Opinion

Green shoots

Nilabja Ghosh | Updated on March 12, 2018 Published on July 15, 2014

A Budget for agriculture



A Budget is, generally speaking, a poor instrument for correcting food inflation. But this one conveys a clear intent to target the economic roots of the malaise by addressing supply side concerns. It also takes a long-term view of issues affecting the sector, transcending short-term production concerns.

On the demand side, the simple economic response of reducing consumption can hardly apply, without compromising on nutrition. So the answer lies in the management of supply. A Budget cannot increase supply of a large basket of products, but some intent in this direction is strewn across the document.

A complex problem

The Green Revolution approach informs us that food production depends on the use of fertilisers and water, but the problem is far more complex today. Development is not just about increasing production. Productivity, inclusiveness and resource use efficiency are factored in, and the ecologist’s concern is heeded.

The northeast, ill-suited for the chemical-based technology, gets differential treatment. Organic farming is its natural advantage and there is a market to be tapped here. Rain-fed areas benefit disproportionately more from irrigation funding. The recognition of soil-testing, composts, and drip irrigation bears out that restructuring MGNREGA with a new objective can go a long way to make production easier.

The allocations on climate change to help come out with adaptation measures will also have its ramifications on agriculture. It is important that the specialised institution is conceived with a broad, rational and scientific outlook. Forecasting of weather and food production and the management of flood, water, drought and agrarian practices can contain prices in rough times. It will help disaster-prone areas in particular.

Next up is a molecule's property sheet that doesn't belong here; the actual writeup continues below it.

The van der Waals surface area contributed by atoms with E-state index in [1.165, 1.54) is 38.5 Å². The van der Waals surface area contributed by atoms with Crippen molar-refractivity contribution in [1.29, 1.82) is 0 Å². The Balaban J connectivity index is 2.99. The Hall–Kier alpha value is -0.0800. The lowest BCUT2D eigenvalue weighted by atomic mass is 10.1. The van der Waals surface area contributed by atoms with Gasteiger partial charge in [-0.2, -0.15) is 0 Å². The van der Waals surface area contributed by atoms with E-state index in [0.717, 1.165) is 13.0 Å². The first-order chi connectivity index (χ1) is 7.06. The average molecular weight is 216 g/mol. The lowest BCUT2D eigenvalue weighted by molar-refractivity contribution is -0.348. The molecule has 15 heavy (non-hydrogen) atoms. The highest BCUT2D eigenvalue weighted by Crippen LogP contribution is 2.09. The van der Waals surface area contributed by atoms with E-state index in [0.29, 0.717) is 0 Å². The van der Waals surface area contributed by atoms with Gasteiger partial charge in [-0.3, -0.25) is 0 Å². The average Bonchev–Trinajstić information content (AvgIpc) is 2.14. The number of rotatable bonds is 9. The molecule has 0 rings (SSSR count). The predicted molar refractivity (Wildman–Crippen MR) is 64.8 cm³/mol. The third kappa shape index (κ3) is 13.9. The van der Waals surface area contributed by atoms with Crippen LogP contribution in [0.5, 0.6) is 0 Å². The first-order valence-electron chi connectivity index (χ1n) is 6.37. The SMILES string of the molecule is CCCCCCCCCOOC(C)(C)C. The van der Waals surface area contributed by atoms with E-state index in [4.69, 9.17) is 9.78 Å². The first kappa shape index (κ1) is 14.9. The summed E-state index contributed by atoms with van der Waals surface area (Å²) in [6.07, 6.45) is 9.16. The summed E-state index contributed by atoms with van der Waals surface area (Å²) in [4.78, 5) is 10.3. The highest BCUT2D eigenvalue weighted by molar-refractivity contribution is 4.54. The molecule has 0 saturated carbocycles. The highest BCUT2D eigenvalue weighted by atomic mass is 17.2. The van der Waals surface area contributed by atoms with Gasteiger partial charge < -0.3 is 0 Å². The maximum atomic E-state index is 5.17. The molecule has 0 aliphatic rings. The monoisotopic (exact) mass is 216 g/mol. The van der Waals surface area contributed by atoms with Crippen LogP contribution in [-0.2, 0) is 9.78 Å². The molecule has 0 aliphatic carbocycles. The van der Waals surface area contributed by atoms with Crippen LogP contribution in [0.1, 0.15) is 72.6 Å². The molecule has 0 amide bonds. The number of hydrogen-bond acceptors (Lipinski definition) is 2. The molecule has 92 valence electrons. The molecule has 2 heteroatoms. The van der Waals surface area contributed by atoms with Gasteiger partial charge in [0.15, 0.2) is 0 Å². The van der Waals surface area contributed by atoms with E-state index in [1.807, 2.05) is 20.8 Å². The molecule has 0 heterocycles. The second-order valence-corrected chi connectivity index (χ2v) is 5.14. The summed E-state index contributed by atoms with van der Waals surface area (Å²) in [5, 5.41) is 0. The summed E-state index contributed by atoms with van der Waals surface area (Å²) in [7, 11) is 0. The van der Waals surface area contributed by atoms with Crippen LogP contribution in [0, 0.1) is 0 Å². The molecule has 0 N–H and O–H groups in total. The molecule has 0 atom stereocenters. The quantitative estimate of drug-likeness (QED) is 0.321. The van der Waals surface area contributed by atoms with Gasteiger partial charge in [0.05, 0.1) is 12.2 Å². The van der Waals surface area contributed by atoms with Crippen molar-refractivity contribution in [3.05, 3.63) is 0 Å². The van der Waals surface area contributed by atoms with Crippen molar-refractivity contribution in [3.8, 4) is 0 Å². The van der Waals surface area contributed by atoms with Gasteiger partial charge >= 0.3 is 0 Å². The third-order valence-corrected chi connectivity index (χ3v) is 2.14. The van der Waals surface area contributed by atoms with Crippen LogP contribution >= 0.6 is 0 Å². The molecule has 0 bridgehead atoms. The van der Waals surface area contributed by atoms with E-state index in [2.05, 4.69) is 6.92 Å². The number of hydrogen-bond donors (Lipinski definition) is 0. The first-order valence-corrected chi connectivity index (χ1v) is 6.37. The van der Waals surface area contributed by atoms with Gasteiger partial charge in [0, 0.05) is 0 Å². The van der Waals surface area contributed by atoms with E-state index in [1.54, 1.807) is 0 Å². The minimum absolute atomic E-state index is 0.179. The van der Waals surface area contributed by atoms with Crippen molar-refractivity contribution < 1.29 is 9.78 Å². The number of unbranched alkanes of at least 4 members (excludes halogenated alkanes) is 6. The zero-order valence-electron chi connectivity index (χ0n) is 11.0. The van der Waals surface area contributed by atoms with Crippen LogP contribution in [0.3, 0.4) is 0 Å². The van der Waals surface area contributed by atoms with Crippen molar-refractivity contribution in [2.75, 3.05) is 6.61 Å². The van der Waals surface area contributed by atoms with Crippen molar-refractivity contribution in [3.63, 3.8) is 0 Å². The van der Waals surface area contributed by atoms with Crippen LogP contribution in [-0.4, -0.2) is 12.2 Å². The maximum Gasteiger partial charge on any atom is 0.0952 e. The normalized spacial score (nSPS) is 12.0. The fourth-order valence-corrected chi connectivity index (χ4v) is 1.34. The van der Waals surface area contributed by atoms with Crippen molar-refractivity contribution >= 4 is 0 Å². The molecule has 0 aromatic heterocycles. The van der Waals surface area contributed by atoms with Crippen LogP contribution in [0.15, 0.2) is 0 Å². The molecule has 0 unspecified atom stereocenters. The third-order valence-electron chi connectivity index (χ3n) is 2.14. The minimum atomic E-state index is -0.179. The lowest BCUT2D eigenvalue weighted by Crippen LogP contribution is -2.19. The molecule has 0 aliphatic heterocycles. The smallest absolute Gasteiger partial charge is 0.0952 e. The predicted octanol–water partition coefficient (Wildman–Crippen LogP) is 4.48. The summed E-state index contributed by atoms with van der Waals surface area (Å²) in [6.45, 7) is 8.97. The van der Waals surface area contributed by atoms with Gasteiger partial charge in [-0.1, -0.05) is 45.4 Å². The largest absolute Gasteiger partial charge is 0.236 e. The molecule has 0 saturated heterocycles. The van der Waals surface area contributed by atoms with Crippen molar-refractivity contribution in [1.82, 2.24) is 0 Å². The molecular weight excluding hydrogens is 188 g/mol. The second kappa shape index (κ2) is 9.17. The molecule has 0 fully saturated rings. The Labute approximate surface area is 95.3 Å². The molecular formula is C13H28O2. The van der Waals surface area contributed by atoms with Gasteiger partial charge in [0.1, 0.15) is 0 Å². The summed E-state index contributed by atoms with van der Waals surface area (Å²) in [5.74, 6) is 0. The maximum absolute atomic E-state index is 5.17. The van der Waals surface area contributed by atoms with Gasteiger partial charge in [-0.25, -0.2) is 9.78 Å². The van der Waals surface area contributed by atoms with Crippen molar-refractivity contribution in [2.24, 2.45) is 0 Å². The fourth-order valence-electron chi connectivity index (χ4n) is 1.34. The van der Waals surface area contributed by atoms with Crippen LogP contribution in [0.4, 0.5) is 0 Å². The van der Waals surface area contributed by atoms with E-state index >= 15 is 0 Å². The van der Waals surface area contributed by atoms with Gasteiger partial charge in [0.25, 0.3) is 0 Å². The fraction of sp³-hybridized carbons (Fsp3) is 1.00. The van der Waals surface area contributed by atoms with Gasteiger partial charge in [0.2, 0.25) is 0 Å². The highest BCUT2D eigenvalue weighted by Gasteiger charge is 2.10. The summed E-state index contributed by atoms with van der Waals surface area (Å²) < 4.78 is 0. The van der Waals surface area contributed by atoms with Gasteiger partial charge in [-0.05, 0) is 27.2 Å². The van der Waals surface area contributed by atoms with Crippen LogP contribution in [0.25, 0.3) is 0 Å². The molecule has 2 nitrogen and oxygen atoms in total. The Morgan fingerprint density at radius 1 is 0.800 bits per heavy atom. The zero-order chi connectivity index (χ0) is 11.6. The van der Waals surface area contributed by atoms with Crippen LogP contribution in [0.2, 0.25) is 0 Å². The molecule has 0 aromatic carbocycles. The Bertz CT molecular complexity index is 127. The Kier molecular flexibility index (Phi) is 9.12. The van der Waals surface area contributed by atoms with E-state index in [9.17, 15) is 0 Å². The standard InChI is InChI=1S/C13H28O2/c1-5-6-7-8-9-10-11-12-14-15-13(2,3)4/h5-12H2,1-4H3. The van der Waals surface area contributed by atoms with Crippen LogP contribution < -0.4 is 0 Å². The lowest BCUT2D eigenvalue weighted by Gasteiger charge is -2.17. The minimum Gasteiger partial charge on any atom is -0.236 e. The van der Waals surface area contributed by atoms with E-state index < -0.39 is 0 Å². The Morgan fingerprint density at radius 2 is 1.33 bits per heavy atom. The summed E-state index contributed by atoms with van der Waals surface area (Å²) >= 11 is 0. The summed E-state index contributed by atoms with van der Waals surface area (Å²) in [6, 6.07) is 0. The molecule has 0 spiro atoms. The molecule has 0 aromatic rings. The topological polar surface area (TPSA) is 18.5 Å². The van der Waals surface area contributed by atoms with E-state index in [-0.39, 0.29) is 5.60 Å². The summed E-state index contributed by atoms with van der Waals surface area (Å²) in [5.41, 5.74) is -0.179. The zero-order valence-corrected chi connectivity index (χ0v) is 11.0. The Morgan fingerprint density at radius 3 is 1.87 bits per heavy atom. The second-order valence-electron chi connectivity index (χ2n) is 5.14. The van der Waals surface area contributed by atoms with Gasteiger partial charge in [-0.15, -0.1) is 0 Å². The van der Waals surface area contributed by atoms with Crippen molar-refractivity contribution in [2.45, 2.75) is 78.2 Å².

The Budget goes beyond the usual obsession with cereals. Production ceases to be the only means of supply enhancement if you consider fruit, vegetables, egg, meat, fish and milk as food as well. The Budget is vocal about losses from post-harvesting practices and long supply-chains.

Today, the central problems in agriculture are essentially post-harvest in nature. The restrictive rules of the APMC Act have long become meaningless. Many small farmers actually sell directly in unorganised local markets. APMC markets, if not compulsorily imposed on the farmer, however can play a useful role with auction-based prices supported by the futures market. The Budget is open to change, while not ruling out the usefulness of APMC markets.

Proposing high quality storage facilities across the country, relaxing marketing norms and building of roads are only some issues addressed in the Budget. Food processing technology, known to generate farm incomes and employment in industry and agriculture, can today preserve food and nutrient value assuring safety.

Small and big

The promotion of SMEs which would need substantial development of skill and awareness about standards can be useful in making larger supplies of food available. Some agro-based activities can actually be integrated even within agriculture, leading to entrepreneurship among landless farmers and farm women with the credit now available to them.

Ethical and responsible cooperation from the corporate sector is also fundamental. More important than allocations is the emphasis on competitive spirit.

Many of these proposals are not exactly new. But what’s visible in this Budget is a concerted focus, and indications of a longer-term perspective.

The author is Associate Professor, Institute of Economic Growth

Published on July 15, 2014
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